Doubly linked lists data structure are a type of linked lists that can be traversed in both directions, i.e. forward (head to the last node) and backward direction (last node to head). The node of the doubly linked list has three fields: data, the address of the next node, and the address of the previous node. Let us understand the approach for a better understanding of a memory efficient doubly linked list.

## Useful Observation of memory efficient doubly linked list

As we know, a doubly-linked list requires two fields for previous and next pointers other than the data field. It ends up taking extra space for the previous pointer. In a memory-efficient doubly linked list, we only need one field with each node other than the data fields.

The memory-efficient linked list is called a **XOR** list. We use the concept of ** XOR** in this implementation.

**An important XOR property**

If A ** XOR** B = C, then A

**C=B, as well as B**

*XOR***C=A**

*XOR*## Approach of memory efficient doubly linked list

The approach is going to use the bitwise XOR operation. Using it, we can create an XOR list that requires only one field for addressing. Let us see with an example.

If the list is

Here, the address of each node will contain the XOR of the previous node address and the next node address.

- Node A : A -> next = NULL
address of (B)*XOR* - Node B : B -> next = address of (A)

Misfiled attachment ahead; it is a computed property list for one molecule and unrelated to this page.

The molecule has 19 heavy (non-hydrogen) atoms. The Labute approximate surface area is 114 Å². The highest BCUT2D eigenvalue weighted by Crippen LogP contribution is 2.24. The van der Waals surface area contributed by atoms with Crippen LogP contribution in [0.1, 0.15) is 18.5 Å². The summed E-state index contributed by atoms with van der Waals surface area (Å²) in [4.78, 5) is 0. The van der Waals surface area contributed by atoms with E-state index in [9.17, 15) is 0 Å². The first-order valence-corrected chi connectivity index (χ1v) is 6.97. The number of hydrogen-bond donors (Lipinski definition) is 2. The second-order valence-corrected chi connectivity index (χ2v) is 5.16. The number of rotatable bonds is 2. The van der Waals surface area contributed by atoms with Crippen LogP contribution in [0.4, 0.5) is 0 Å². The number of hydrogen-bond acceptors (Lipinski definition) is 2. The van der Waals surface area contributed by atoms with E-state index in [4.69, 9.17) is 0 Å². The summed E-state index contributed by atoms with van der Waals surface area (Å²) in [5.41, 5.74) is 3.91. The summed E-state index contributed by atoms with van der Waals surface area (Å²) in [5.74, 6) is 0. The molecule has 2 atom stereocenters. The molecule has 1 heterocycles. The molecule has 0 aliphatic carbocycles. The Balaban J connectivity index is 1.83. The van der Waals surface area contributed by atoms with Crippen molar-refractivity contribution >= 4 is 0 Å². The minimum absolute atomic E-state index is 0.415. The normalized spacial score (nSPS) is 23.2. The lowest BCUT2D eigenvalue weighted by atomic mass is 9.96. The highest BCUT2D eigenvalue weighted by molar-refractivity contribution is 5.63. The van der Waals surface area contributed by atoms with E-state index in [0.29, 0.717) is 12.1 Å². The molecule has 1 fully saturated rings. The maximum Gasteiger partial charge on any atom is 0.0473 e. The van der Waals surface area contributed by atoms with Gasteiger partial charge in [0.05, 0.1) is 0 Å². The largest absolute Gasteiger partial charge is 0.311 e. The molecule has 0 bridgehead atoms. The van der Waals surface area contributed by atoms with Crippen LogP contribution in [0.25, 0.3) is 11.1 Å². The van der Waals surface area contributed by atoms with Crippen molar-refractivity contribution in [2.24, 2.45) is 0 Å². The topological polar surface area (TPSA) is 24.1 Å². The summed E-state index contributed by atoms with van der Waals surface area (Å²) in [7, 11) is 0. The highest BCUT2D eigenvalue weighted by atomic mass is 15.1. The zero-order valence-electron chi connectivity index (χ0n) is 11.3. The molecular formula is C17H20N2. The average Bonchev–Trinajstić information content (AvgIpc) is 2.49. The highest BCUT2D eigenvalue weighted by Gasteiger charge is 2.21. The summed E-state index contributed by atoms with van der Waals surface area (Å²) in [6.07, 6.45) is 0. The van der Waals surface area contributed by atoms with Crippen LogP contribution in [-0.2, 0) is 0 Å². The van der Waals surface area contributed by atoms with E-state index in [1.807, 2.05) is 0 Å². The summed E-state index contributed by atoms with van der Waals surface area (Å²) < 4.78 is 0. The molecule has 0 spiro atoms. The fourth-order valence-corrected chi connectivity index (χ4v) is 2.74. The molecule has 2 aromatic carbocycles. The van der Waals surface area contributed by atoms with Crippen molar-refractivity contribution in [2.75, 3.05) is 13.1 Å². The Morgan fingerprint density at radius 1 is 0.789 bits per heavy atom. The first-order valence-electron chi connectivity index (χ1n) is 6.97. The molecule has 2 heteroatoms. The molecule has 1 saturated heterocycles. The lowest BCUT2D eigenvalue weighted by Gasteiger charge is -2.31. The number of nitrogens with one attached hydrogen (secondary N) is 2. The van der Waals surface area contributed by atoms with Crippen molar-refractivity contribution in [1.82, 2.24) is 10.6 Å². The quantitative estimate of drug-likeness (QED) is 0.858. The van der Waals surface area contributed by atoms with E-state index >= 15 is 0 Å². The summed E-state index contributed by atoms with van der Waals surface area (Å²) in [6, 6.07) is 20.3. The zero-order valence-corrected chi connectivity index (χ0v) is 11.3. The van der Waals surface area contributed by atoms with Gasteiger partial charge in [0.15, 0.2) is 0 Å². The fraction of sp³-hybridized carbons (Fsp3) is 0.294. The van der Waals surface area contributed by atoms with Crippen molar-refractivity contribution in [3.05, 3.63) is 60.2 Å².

address of (C)*XOR* - Node C : C -> next = address of (B)
address of (D)*XOR* - Node D : D -> next = address of (C)
NULL*XOR*

Using this, we can traverse the list both in the forward and backward direction without using an extra previous pointer.

We are going to understand how the **Insert at the beginning** and **PrintList** functions work.

### Insert at beginning

The new node will always be added before the head node. Now, as the previous pointer of the new node will be NULL, so the next of the new node will be NULL ** XOR** address(head). By completing this step, the new node will point to the head.

Now, we have to update the next of the head node. The next pointer of the head node will be the address(new node) ** XOR** address(next node). In the end, we will make the new node our new head.

## Algorithm of memory efficient doubly linked list

- Create the new node.
- The next of the new node will be NULL XOR address(head)
- We need to update the next of the head node. So, the next of the head node will be address(new node)
address(next node)*XOR* - Finally, make the new node the head.

**PrintList**

In the PrintList function, we will start with a node previous, which will point to NULL, and a node current which will point to the head. Now, we will print current – > data. For the traversal, we will now need the address of the next node. We can get that by calculating the address(previous node) ** XOR** address(next node). After getting the next node address, we will update our previous to current, and current to the next node address. This process will go on till we reach the end of the list.

## Algorithm of memory efficient doubly linked list

- Create a previous node and a current node. Previous will point to NULL and current will point to the head.